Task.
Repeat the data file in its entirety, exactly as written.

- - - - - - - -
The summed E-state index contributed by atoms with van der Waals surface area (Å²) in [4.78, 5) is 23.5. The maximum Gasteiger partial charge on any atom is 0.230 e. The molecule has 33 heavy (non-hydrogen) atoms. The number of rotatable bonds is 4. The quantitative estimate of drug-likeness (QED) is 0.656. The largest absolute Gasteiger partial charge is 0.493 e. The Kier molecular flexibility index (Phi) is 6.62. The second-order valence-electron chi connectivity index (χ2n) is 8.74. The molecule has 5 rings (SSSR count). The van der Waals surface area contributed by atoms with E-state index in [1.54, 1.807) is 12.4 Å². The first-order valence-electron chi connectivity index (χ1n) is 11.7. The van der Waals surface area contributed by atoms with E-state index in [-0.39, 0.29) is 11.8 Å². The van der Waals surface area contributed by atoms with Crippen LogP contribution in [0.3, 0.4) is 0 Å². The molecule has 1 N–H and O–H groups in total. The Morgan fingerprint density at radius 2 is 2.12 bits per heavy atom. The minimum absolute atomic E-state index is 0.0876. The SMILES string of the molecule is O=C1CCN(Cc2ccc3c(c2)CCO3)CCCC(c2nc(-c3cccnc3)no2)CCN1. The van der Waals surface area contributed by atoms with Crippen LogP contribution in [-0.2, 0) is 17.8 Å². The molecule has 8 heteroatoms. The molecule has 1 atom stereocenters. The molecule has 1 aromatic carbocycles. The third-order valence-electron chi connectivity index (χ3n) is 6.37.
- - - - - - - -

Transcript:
The summed E-state index contributed by atoms with van der Waals surface area (Å²) in [4.78, 5) is 23.5. The maximum Gasteiger partial charge on any atom is 0.230 e. The molecule has 33 heavy (non-hydrogen) atoms. The number of rotatable bonds is 4. The quantitative estimate of drug-likeness (QED) is 0.656. The largest absolute Gasteiger partial charge is 0.493 e. The Kier molecular flexibility index (Phi) is 6.62. The second-order valence-electron chi connectivity index (χ2n) is 8.74. The molecule has 5 rings (SSSR count). The van der Waals surface area contributed by atoms with E-state index in [1.54, 1.807) is 12.4 Å². The first-order valence-electron chi connectivity index (χ1n) is 11.7. The van der Waals surface area contributed by atoms with E-state index in [-0.39, 0.29) is 11.8 Å². The van der Waals surface area contributed by atoms with Crippen LogP contribution in [0.3, 0.4) is 0 Å². The molecule has 1 N–H and O–H groups in total. The Morgan fingerprint density at radius 2 is 2.12 bits per heavy atom. The minimum absolute atomic E-state index is 0.0876. The SMILES string of the molecule is O=C1CCN(Cc2ccc3c(c2)CCO3)CCCC(c2nc(-c3cccnc3)no2)CCN1. The van der Waals surface area contributed by atoms with Crippen LogP contribution in [-0.2, 0) is 17.8 Å². The molecule has 8 heteroatoms. The molecule has 1 atom stereocenters. The molecule has 1 aromatic carbocycles. The third-order valence-electron chi connectivity index (χ3n) is 6.37.